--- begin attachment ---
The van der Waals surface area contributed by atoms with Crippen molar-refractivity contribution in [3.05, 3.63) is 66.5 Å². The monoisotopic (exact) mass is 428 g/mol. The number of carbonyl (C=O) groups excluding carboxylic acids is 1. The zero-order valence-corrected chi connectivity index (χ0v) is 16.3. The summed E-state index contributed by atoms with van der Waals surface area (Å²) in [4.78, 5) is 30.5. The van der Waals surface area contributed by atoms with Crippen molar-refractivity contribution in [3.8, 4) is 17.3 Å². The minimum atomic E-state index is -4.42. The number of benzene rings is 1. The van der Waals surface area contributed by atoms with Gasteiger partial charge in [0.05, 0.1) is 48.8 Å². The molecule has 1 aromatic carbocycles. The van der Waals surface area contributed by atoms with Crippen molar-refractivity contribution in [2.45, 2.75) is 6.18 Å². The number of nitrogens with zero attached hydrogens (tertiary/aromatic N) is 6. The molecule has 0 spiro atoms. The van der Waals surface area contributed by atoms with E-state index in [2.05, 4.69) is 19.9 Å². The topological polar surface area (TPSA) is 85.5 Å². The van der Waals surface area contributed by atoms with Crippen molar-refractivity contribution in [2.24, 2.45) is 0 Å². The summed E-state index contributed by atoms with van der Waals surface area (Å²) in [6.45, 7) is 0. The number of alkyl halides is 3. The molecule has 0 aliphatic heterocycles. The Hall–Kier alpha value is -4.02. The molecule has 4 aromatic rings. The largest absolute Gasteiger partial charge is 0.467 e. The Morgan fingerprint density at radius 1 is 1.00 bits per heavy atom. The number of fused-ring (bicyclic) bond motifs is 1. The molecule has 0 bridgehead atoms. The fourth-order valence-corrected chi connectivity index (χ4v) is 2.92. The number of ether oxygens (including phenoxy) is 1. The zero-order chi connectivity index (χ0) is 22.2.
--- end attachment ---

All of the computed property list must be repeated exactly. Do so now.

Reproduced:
The van der Waals surface area contributed by atoms with Crippen molar-refractivity contribution in [3.05, 3.63) is 66.5 Å². The monoisotopic (exact) mass is 428 g/mol. The number of carbonyl (C=O) groups excluding carboxylic acids is 1. The zero-order valence-corrected chi connectivity index (χ0v) is 16.3. The summed E-state index contributed by atoms with van der Waals surface area (Å²) in [4.78, 5) is 30.5. The van der Waals surface area contributed by atoms with Crippen molar-refractivity contribution in [3.8, 4) is 17.3 Å². The minimum atomic E-state index is -4.42. The number of benzene rings is 1. The van der Waals surface area contributed by atoms with Gasteiger partial charge in [0.05, 0.1) is 48.8 Å². The molecule has 1 aromatic carbocycles. The van der Waals surface area contributed by atoms with Crippen molar-refractivity contribution in [2.45, 2.75) is 6.18 Å². The number of nitrogens with zero attached hydrogens (tertiary/aromatic N) is 6. The molecule has 0 spiro atoms. The van der Waals surface area contributed by atoms with E-state index in [2.05, 4.69) is 19.9 Å². The topological polar surface area (TPSA) is 85.5 Å². The van der Waals surface area contributed by atoms with Crippen molar-refractivity contribution in [2.24, 2.45) is 0 Å². The summed E-state index contributed by atoms with van der Waals surface area (Å²) in [6.45, 7) is 0. The number of alkyl halides is 3. The molecule has 0 aliphatic heterocycles. The Hall–Kier alpha value is -4.02. The molecule has 4 aromatic rings. The largest absolute Gasteiger partial charge is 0.467 e. The Morgan fingerprint density at radius 1 is 1.00 bits per heavy atom. The number of fused-ring (bicyclic) bond motifs is 1. The molecule has 0 bridgehead atoms. The fourth-order valence-corrected chi connectivity index (χ4v) is 2.92. The number of ether oxygens (including phenoxy) is 1. The zero-order chi connectivity index (χ0) is 22.2.